Press release from March 24, 2011

Untapped potential

Fungi set to be deployed against hazardous chemicals far more often

Leipzig. Ecosystem services of the type provided by fungi could in future be used far more frequently in environmental technology than before. Their huge potential has so far barely been tapped, according to scientists from the Helmholtz Centre for Environmental Research (UFZ) writing in the March edition of journal Nature Reviews Microbiology. However, in order to harness fungi’s amazing abilities for environmental protection, they should not be treated like inanimate catalysts; instead, their ecology needs to be respected. Although fungi make up the majority of living biomass in the soil and are also prevalent in bodies of water, hitherto they have hardly been used for biological cleanup.

Image of the soil fungi Fusarium oxysporum

Image of the soil fungi Fusarium oxysporum taken by a Laser Scanning Microscope (Images with a higher resolution can be obtained by the Department of Public Relations)
Source: Dr. Thomas Neu/UFZ

Terms of use

This is surprising, for bioremediation technologies have many advantages over energy-intensive, intricate physical and chemical methods. Although cleanup takes longer, it is much cheaper and also more sustainable. With mainly bacteria being used previously, there is hence a trend towards passive cleanup methods in contaminated soils known as monitored natural attenuation. Even if they take longer than ex-situ techniques, these methods are still more energy-efficient and in the end result in ecologically intact and hence functioning ecosystems in the soil. In their review, the Leipzig-based researchers showed that apart from bacteria, fungi also have an important part to play in cleanup technologies. "Apart from their low costs, one important argument for using fungi in passive methods in future is the growing acceptance of risk-based remediation standards. These standards are already part of legislation in the USA and the UK," explains Prof Hauke Harms from UFZ. "There are therefore important financial, ecological and legal reasons for obtaining a better understanding of how fungi live so that they can be used in environmental technologies."

In the researchers’ view, fungi could be a central element of new biotechnologies helping to clean polluted soil, water or air. Previously, however, success has been limited because too little attention was paid to the ecology of fungi and often they were simply used as bacteria substitutes without exploiting their genuine strengths such as their extensive degradation capacities and their natural adaptation to certain habitats. Most fungi which can degrade pollutants are either ascomycetes or basidiomycetes. At present, only little is known about fungi from other phyla in this respect.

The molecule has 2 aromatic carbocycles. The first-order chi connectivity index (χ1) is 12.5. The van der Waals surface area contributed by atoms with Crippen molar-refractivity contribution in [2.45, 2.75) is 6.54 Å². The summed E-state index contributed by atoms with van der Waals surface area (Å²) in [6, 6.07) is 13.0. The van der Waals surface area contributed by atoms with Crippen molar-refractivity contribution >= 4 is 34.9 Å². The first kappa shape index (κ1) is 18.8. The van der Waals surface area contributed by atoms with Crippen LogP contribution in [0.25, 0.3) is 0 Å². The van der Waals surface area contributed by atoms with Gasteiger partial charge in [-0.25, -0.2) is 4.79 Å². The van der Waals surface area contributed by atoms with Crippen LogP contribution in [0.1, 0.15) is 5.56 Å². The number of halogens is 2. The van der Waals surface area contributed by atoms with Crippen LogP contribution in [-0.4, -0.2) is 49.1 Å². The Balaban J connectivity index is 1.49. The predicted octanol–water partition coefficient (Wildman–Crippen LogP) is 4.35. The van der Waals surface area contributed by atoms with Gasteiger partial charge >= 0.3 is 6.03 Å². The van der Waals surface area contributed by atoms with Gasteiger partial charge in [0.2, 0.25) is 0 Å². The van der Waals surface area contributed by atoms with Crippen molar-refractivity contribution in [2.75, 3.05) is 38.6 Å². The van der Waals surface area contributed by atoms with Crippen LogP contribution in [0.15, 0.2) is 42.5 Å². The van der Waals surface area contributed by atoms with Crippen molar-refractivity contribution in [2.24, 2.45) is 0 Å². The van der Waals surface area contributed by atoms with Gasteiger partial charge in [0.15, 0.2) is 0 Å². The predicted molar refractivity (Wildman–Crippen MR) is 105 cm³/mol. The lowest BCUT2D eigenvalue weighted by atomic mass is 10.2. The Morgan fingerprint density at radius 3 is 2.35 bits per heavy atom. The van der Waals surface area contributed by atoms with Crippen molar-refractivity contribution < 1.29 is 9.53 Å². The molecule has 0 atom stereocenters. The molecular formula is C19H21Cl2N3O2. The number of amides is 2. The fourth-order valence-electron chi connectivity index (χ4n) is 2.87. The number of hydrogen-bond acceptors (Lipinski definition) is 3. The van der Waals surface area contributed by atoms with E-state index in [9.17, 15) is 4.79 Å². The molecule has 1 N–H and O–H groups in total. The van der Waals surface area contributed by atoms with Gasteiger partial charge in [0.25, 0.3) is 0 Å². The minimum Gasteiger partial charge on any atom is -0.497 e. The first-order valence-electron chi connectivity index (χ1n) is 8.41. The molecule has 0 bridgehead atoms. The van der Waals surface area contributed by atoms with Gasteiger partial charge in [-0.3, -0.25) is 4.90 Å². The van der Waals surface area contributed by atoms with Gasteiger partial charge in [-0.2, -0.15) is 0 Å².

Fungi are a separate kingdom in nature alongside animals and plants. They include not just the well-known edible mushrooms but also symbionts of for instance plants (mycorrhizae) and algae (lichen). So far, fewer than 100,000 of the estimated 1.5 million species of fungi have been described. Since they are a sort of macroorganism packed into microscopic units, they have superbly adapted to diverse environmental conditions. Fungi form up to 75 per cent of the microbial biomass in the soil. Unlike bacteria, they do not depend on continuous paths of water in order to spread. In 2007, microbiologists from UFZ showed that fungal hyphae play an important part in the spread of bacteria in the soil. Although air and a lack of moisture prevent their spread, bacteria use the fungal hyphae to move through the soil as if on a sort of motorway network.
Tilo Arnhold


Harms, H., D. Schlosser, L. Y. Wick (2011):
Untapped potential: exploiting fungi in bioremediation of hazardous chemicals. Nature Reviews Microbiology 9: 177-192. doi:10.1038/nrmicro2519

More information

Prof. Hauke Harms, Dr. Dietmar Schlosser, Dr. Lukas Y. Wick
Helmholtz Centre for Environmental Research (UFZ)
Telephone: +49 341 235 1260, -1329, -1316
Prof. Hauke Harms
Dr. Dietmar Schlosser
Dr. Lukas Y. Wick


Tilo Arnhold
Helmholtz Centre for Environmental Research (UFZ)
Public Relations
+49 341 235 1635


Background - microbiological diversity:

UFZ Research group: Environmental Mycology

UFZ research group: Bioavailability

By fungus through the soil (press release in German dated 8 February 2007):

UFZ experts: ‘Regarding biodiversity’ (article in Biodiversität und Boden, pp 35-37)

At the Helmholtz Centre for Environmental Research (UFZ), scientists study the causes and repercussions of far-reaching environmental changes. They conduct research into water resources, biodiversity, the consequences of climate change and ways of adaptation, environmental engineering and biotechnology, bioenergy, how chemicals behave in the environment and their impact on human health, modelling, and aspects of the social sciences. The common theme of this diverse research is that it serves the sustainable use of natural resources and helps permanently protect these vital resources in the face of global change. At its sites in Leipzig, Halle and Magdeburg, UFZ currently employs about 1,000 people. It is financed by the German government as well as the governments of Saxony and Saxony-Anhalt.

The Helmholtz Association helps solve major, pressing challenges facing society, science and industry by means of first-rate research in six core fields: Energy, Earth and the Environment, Health, Key Technologies, the Structure of Matter, Transport and Space. With more than 30,000 employees at 17 research centres and an annual budget of some €3 billion, the Helmholtz Association is Germany’s biggest scientific organisation. Its work continues the heritage of scientist Hermann von Helmholtz (1821-94).